Haha, I wonder why ol' Jeb's unhappy? Good for your Court of Appeals....I certainly wouldn't want to pay for someone else's kid to attend a religious private school....can't wait to see what the Supreme Court says...
 

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Stace said:
Haha, I wonder why ol' Jeb's unhappy? Good for your Court of Appeals....I certainly wouldn't want to pay for someone else's kid to attend a religious private school....can't wait to see what the Supreme Court says...
I think they will also rule the practice un-Constitutional.
 

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I myself think public education should be semi-privatized, so I have no problem with tax dollars going to a voucher to send somebody to a Catholic or Protestant school, so long as they are also spent to send people to Jewish, Mormon, and Muslim schools as well. Just as long as it is not going to schools for Moonies, Scientologist, and other crazy businesses... er, uh, religions.
 

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Axismaster said:
I myself think public education should be semi-privatized, so I have no problem with tax dollars going to a voucher to send somebody to a Catholic or Protestant school, so long as they are also spent to send people to Jewish, Mormon, and Muslim schools as well. Just as long as it is not going to schools for Moonies, Scientologist, and other crazy businesses... er, uh, religions.
Who are you to say that Scientology is any less of a valid religion than Christianity or Judaism?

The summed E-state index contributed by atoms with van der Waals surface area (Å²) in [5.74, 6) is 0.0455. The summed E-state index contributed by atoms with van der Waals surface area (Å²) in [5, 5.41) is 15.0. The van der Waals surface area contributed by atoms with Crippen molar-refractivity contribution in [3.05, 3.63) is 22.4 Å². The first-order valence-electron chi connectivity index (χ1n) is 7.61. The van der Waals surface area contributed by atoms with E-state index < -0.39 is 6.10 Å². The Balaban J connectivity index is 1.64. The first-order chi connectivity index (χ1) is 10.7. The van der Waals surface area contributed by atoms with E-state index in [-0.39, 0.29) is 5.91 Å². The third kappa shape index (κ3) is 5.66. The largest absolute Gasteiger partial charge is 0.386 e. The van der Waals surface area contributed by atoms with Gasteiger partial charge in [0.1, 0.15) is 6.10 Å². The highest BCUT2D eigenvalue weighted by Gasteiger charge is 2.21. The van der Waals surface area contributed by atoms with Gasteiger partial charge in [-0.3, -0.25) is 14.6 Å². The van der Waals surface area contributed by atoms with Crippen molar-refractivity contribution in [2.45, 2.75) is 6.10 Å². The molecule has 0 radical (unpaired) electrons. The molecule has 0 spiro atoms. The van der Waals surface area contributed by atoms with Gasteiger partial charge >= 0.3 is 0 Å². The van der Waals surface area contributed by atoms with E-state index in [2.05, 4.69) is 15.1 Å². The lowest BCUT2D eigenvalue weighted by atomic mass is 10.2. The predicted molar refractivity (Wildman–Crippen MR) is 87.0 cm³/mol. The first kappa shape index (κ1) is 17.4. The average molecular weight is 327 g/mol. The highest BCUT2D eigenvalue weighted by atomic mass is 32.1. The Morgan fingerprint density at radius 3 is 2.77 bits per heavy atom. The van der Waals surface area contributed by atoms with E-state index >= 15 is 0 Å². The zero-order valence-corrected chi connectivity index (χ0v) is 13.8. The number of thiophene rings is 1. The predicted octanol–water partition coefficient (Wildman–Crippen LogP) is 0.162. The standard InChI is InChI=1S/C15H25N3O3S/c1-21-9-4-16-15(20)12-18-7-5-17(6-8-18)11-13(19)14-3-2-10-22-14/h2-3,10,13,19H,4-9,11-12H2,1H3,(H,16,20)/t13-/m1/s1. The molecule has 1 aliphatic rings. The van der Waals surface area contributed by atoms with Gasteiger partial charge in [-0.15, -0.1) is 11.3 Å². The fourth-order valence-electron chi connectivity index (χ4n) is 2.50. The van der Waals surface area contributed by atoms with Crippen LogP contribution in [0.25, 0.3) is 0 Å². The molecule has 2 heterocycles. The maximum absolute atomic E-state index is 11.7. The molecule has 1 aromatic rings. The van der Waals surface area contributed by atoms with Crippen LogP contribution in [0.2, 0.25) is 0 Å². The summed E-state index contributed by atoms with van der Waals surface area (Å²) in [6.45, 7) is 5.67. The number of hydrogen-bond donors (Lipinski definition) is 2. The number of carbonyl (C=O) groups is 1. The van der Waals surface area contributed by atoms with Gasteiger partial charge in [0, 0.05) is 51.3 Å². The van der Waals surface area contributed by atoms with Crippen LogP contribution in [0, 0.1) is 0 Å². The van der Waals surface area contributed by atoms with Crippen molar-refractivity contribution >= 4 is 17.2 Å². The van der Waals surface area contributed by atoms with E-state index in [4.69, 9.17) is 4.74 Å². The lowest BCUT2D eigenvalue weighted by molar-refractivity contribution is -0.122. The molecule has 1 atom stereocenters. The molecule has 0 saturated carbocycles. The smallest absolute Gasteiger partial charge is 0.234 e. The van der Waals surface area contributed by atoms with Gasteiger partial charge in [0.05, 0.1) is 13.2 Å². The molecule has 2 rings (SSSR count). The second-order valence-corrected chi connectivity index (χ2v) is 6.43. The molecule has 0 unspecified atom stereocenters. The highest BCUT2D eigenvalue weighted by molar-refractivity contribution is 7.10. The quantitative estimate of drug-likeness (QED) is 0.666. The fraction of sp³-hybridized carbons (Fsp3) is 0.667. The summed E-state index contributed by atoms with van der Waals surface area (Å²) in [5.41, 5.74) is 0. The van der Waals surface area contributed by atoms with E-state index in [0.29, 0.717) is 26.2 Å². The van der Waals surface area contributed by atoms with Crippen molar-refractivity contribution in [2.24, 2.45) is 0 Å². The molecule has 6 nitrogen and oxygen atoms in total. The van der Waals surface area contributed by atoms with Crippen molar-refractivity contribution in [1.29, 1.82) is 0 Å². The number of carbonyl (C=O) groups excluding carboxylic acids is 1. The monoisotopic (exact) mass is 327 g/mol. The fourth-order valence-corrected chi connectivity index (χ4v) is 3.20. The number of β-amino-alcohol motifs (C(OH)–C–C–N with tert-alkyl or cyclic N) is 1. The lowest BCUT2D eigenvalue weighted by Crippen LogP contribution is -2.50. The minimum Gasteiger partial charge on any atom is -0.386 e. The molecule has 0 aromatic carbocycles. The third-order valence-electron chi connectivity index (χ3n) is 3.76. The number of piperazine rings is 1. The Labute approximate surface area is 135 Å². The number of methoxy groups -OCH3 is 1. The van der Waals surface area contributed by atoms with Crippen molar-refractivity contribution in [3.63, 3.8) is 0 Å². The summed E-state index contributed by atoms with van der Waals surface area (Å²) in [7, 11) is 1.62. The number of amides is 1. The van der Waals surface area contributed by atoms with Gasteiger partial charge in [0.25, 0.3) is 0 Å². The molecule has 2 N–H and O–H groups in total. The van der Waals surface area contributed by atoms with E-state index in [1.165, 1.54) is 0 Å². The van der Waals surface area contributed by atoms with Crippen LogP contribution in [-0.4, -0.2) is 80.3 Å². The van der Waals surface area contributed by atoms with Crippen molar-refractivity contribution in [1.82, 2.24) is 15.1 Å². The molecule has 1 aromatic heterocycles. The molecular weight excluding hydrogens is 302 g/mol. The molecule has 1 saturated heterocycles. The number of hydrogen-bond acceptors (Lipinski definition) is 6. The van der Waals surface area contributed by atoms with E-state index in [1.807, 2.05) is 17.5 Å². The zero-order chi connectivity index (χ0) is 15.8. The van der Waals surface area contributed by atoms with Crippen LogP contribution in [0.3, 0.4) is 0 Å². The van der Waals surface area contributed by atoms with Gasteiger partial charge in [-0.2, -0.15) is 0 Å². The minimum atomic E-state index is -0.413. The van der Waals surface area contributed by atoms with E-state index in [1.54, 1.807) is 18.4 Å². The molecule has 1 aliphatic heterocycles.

Either way, having vouchers specifically to pay for children to go to private school ends up becoming a de facto funding of religious schools by the government - something like 94% of private schools are religious. Not only that, it was decided recently in a federal court that parents don't have any inherent rights over the public education of their children - they are not entitled to determine how their tax money is spent when it comes to education.
 

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Axismaster said:
I myself think public education should be semi-privatized, so I have no problem with tax dollars going to a voucher to send somebody to a Catholic or Protestant school, so long as they are also spent to send people to Jewish, Mormon, and Muslim schools as well. Just as long as it is not going to schools for Moonies, Scientologist, and other crazy businesses... er, uh, religions.
It doesn't matter if you spread it around among schools of various denominations, the practice is clearly un-Constitutional. My tax dollars cannot pay for somebody's child to go to a religious school, no matter the religion. This is government establishment of religion.

There has been talk of privatizing the public school system, and if this can be done with proper oversight, and it improves the quality of education, I'm for it too.